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pel of Christ being holiness itself, whoever is engaged in the service of Christ, in whatever sphere or capacity, is alive unto God, therefore "free from sin and death." It is, however, utterly impossible by the use of any means laid down in Scripture, to receive any benefit to ourselves or give effect to the Gospel, preached or wrote, only as virtue is received from Christ. To communicate this the Spirit acts, and we receive a supply according to our need; not to be sensible of this, implies unskilfulness in the word of righteousness. If we have ever been blessed with his presence on the mind in sweet communion with the Father and the Son, and longing and looking for richer and brighter manifestations of Christ, and all our heart in exercise after Christ; it is impossible for us not to know when he withdraws. But the question so important with me is, why he leaves us? Is there not a cause; and may I not lay the blame at my own door without being charged with being legal? I am free to own my belief as to the reason of my darkness-i.e. I have violated some precept of this law of the Spirit of life, or, in other words, I have committed something or omitted something; the mind is tainted, carnality has crept in, and the Spirit of life is withheld ! The Father chastens me, would he do it were I not wrong? No. Let these questions sink into the reader's mind. Did the reader ever feel dead to all comfort and peace, or rather past feeling, and indifferent about his best interests-so much so, that, in reading God's word, it appeared like a statement of things which did not apply to himself; yet in the midst of this well recollecting that he could formerly call it his own? At a time like this whom does he blame? God does not alter, "He is of one mind." The Gospel is not altered. The very words which once cheered him by communicating the mind and will of God concerning him, seem, on looking at them, to produce a reverse effect. Does not his conscience accuse him? And of what, he knows best. This much is evident, that the mind has inclined to the law of sin which is in his members. I need not enumerate its variety of evils (see Col. iii. 5—8; Gal. v. 19-21; Eph. v. 3).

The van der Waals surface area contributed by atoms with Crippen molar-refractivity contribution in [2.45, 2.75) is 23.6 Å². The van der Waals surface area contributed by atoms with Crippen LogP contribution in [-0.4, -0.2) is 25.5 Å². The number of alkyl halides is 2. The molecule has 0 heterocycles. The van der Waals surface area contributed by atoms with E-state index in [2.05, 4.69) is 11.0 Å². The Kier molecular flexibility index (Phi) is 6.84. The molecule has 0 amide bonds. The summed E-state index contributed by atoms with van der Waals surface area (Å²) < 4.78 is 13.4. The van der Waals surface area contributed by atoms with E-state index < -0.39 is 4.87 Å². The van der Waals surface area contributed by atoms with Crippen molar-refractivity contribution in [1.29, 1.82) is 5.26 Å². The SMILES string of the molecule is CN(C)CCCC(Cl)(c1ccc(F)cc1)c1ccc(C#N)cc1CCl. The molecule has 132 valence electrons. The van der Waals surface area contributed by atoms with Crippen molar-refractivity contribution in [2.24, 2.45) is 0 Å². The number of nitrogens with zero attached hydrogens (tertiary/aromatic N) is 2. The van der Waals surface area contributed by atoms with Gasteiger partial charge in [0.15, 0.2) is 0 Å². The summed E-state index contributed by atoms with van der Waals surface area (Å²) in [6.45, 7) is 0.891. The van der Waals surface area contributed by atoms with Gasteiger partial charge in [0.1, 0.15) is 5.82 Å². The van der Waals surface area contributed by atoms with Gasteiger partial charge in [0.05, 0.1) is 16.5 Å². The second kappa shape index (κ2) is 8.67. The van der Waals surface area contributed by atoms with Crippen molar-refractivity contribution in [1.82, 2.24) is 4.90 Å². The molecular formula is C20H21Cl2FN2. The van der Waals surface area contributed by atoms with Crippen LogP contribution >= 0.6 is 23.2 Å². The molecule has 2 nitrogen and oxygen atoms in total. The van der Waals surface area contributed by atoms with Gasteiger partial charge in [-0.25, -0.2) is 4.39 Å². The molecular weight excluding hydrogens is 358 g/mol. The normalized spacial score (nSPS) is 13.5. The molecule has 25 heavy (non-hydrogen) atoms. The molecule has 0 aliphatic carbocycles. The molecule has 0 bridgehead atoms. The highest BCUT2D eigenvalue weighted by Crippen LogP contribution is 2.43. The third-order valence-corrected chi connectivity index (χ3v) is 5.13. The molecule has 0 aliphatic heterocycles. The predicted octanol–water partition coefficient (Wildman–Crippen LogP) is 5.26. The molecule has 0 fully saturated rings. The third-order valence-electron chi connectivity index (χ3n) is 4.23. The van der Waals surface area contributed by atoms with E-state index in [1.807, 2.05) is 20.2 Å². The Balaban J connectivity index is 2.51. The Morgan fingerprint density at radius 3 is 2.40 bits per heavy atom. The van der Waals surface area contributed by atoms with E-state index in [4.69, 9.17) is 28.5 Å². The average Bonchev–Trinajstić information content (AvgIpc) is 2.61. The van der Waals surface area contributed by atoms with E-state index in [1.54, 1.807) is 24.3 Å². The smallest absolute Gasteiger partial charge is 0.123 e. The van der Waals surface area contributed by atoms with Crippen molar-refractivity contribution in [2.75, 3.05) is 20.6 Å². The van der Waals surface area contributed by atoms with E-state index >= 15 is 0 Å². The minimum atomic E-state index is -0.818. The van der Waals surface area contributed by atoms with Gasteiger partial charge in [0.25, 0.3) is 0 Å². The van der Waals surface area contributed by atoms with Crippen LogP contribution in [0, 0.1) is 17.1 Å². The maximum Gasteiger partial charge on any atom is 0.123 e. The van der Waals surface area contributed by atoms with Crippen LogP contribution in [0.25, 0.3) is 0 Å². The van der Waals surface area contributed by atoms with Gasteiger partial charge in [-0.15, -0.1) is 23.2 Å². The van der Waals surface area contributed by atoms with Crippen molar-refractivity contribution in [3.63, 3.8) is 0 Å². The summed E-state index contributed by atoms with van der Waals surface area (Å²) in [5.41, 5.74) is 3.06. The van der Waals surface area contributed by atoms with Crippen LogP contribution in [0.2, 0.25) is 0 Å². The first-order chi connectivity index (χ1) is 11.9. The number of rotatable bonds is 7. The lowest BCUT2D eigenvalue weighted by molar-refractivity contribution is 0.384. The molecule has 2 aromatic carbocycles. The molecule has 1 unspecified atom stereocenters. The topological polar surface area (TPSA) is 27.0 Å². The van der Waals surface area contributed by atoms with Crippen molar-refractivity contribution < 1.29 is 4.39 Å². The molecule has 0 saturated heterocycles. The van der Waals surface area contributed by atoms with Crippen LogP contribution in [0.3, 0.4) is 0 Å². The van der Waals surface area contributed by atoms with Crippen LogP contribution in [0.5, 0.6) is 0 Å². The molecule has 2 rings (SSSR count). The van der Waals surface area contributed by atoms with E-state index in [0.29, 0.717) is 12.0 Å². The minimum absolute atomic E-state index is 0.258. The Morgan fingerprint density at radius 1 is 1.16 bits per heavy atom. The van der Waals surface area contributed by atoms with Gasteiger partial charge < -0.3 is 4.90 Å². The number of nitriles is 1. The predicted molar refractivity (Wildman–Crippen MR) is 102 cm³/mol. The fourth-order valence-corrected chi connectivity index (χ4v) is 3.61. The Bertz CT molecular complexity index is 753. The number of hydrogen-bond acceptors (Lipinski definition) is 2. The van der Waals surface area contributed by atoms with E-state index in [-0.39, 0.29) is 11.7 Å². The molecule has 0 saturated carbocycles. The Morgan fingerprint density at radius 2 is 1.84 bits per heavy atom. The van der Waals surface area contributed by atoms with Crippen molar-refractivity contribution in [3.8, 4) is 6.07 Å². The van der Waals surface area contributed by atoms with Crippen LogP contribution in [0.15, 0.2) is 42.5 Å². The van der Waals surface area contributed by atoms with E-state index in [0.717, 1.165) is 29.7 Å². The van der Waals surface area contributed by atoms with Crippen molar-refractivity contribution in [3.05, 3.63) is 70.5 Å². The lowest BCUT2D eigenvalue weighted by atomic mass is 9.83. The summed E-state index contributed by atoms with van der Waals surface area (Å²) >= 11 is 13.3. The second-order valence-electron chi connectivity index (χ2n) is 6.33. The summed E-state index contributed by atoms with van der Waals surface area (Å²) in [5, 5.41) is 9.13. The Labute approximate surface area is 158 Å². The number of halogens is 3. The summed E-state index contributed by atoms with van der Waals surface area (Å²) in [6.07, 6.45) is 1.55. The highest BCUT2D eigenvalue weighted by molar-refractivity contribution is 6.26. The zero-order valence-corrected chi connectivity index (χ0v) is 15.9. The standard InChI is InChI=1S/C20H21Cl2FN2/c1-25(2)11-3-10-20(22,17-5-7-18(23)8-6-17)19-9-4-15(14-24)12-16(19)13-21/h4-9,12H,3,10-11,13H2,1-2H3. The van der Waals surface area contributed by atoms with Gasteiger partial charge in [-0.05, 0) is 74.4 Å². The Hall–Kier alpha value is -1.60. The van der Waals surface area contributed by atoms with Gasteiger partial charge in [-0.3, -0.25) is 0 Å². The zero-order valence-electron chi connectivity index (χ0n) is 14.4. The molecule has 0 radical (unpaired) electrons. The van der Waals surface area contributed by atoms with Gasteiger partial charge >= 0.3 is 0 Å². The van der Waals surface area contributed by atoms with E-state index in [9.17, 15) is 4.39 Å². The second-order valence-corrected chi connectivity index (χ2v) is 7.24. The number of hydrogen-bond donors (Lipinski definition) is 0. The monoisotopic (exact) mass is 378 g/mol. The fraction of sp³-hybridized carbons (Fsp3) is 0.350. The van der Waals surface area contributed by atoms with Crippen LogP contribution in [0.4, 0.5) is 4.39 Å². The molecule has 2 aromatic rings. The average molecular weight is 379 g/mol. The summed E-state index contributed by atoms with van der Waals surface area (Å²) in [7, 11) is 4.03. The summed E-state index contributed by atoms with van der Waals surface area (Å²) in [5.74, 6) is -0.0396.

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The apostle seems a pattern, a select sample of believers. Although clogged with a body of sin and death, so rich and extensive was the Spirit of life in Christ Jesus to him, that he exclaims, Now thanks be unto God, which always causeth us to triumph in Christ" (2 Cor. xi. 14). Nor does it once appear that in one instance he questioned his own personal interest in Christ! If he did he could not always triumph. Herein he differed from most of those who succeeded him. "For I delight in the law of God after the inward man" (Rom. vii. 22). If, then, he always triumph, he must always delight in the law of God or the Gospel of Christ. Hence he talks so familiarly of praying without ceasing, rejoicing evermore; "In everything give thanks; for this is the will of God concerning you" (1 Thess. v. 16-21). If, then, this were any part of the business of the Thessalonians, it must be ours, otherwise it were as well not revealed. But they are farther exhorted to Quench not the Spirit" (ver. 19). The Ephesians are exhorted not to grieve the holy Spirit of God." " Neglect not the gift that is in thee" (1 Tim. iv. 14.) Paul had a means of keeping his body under subjec

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tion (1 Cor. ix- 27). So that it would seem by praying without ceasing, he received a continued supply of the grace of life with which to prevail against the power which opposed; that is, by the grace of God he himse'f conquered himself! He farther tell us, that we are the temple of God, and that the Spirit of God dwells in us (1 Cor. iii. 16, 17). If any man defile the temple of God, him shall God destroy, which temple ye are" and in chap. vi. 15, he tells us, moreover, that our bodies are the members of Christ. He also speaks of the redemption of the body, the resurrection of the body, and all by Christ! O, the blessedness of an interest in him! Well might Paul exhort the Colossians, "Set your affections on things above, not on things of the earth. For ye are dead, and your life is hid with Christ in God. When Christ, who is our life, then shall ye appear, also appear with him in glory."